“On the first day of September, 1730, the earth suddenly opened near Timanfaya. An enormous mountain emerged from the ground with flames coming from its summit. It continued burning for 19 days. Some days later, a new abyss developed and an avalanche of lava rushed down over Timanfaya, Rodeo and part of Mancha Blanca.” – Father Andrés Lorenzo Curbelo from Yaiza – eyewitness.
There are over one thousand known geysers in the World and as well as in Iceland the most famous are in Yellowstone Park in the U.S.A, the Taupau Volcanic Zone in New Zealand, El Tatio in Chile and the Valley of the Geysers in Russia. I have been to Yellowstone but not to the others but I have been to Fire Mountain on Lanzarote in the Canary Islands where there is a sort of artificial or false geyser to amuse the tourists.
Fire Mountain is actually Timanfaya National Park, a desolate and lifeless place of barren landscape and volcanic rock laid down in the early eighteenth century when more than thirty volcanoes exploded, spilling fire, smoke and huge deposits of magma onto the surrounding landscape, engulfing entire villages and destroying once fertile agricultural land. The eruptions transformed almost a quarter of the island into a sea of solidified lava, multicoloured volcanic rocks, copper coloured sand and a thick layer of course grey ash and nearly three hundred years later there is still hardly any vegetation there.
Together with a group of friends we were staying near the coast where the December temperature was comfortable but it soon began to plummet as we drove into the interior of the island and started to climb and we weren’t prepared for that and it wasn’t long before we began to regret not bringing more clothes along because it was soon very, very cold indeed with frequent rain squalls and a stinging wind that lashed our legs and faces.
As we had a four wheel drive we thought we might test its capabilities so rather than follow the tarmac highway we went off road and tried to plot our own course. We got hopelessly lost of course and at one point came across a surprised islander, a whiskered, toothless old lady in rusty black clothes and with a lined face that could be mistaken for a road map so we stopped and asked for directions to the park. I can’t be sure but I think she said that the sensible thing was to go back to the main road because this was safer and even though she was quite insistent about this we ignored her advice and carried on along a boulder strewn track that tipped and lurched the vehicle for the next few kilometres until eventually we came to the boundary to the Parque Nacional de Timanfaya marked by a sign carrying the mischievous El Diablo (The Devil) logo.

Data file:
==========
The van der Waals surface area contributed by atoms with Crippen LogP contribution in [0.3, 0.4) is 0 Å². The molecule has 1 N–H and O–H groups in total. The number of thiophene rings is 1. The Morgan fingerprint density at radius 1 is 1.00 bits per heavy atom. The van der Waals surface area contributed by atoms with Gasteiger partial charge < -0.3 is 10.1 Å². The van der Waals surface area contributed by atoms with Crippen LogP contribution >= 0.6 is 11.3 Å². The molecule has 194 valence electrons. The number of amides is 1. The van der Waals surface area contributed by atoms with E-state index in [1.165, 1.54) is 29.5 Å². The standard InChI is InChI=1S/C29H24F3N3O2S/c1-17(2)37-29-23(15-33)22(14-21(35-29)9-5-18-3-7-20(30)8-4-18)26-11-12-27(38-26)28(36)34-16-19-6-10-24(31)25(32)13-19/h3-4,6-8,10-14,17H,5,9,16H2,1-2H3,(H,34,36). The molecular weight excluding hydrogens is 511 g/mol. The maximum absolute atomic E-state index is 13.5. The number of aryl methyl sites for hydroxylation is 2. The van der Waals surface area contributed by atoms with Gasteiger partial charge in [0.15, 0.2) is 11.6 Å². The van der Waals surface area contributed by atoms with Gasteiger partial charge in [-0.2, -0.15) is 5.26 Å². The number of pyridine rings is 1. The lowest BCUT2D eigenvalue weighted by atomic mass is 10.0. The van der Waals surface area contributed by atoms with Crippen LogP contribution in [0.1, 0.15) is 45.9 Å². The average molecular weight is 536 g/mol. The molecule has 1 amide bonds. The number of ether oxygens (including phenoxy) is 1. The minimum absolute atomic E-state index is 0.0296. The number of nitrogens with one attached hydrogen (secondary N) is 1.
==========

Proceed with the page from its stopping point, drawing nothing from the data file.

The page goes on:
The significance of the demon emblem of Lanzarote is because the early settlers interpreted their first experience of a volcanic eruption as the work of Satan himself. It was so cold today that we would have welcomed some sort of volcanic activity I can tell you!
We arrived at the visitor’s car park and that was as far as we could drive into the park and there we tagged on to some coach party trips and watched several demonstrations by a sun gnarled old man with a face of leather and knotted hands of ‘how hot‘ the area is because temperatures just a few metres below the surface here reach between up to 600° centigrade!
Happily the volcanic craters are dormant now but vents by the vantage point at the Islote de Hilario give out superheated air at 400 degrees centigrade which comes from a broiling chamber of magma – estimated to be safely four kilometres beneath the surface at this point. First of all he threw dry brush into a harmless looking hole in the ground and it immediately burst into flames and then he demonstrated the geyser which he made perform by pouring cold water into a bore hole and then retreating swiftly as it erupted seconds later in the form of steam and a brief but satisfying ‘whoosh’ and he finished this incendiary display by demonstrating a natural gas vent that doubled as a natural BBQ for the nearby restaurant.
Due to the fragility of the rocks and the possible danger of collapsing lava tubes and gullies it isn’t especially advisable to go wandering about by yourself or poking the surface with a sharp stick and quite sensibly unescorted walking is not permitted. The really prudent way to proceed further was to use a coach tour into the National Park and around the volcanic craters but instead of the restful seat option in a heated bus we choose an alternative camel ride which involved a twenty minute circuit of the craters on a form of transport that even made the Jeep seem comfortable and we were jolly grateful when it was all over and we could make our way back to Puerto del Carmen in the beat up old hire car.